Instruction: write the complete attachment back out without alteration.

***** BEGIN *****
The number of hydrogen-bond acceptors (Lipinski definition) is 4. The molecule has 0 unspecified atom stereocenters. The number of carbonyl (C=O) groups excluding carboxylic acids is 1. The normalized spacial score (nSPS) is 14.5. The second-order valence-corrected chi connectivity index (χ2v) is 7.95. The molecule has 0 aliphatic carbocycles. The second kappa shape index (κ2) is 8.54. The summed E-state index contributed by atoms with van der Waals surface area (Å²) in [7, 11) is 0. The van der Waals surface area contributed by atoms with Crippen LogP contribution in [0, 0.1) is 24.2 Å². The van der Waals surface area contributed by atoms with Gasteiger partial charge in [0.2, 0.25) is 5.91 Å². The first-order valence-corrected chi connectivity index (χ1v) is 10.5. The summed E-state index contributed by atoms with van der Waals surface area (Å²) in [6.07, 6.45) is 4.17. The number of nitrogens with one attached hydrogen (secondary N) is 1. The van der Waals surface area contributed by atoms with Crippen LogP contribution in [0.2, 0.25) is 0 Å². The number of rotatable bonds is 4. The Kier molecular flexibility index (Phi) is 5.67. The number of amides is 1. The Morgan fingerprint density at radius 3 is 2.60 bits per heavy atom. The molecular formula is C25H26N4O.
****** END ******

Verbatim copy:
The number of hydrogen-bond acceptors (Lipinski definition) is 4. The molecule has 0 unspecified atom stereocenters. The number of carbonyl (C=O) groups excluding carboxylic acids is 1. The normalized spacial score (nSPS) is 14.5. The second-order valence-corrected chi connectivity index (χ2v) is 7.95. The molecule has 0 aliphatic carbocycles. The second kappa shape index (κ2) is 8.54. The summed E-state index contributed by atoms with van der Waals surface area (Å²) in [7, 11) is 0. The van der Waals surface area contributed by atoms with Crippen LogP contribution in [0, 0.1) is 24.2 Å². The van der Waals surface area contributed by atoms with Gasteiger partial charge in [0.2, 0.25) is 5.91 Å². The first-order valence-corrected chi connectivity index (χ1v) is 10.5. The summed E-state index contributed by atoms with van der Waals surface area (Å²) in [6.07, 6.45) is 4.17. The number of nitrogens with one attached hydrogen (secondary N) is 1. The van der Waals surface area contributed by atoms with Crippen LogP contribution in [0.2, 0.25) is 0 Å². The number of rotatable bonds is 4. The Kier molecular flexibility index (Phi) is 5.67. The number of amides is 1. The Morgan fingerprint density at radius 3 is 2.60 bits per heavy atom. The molecular formula is C25H26N4O.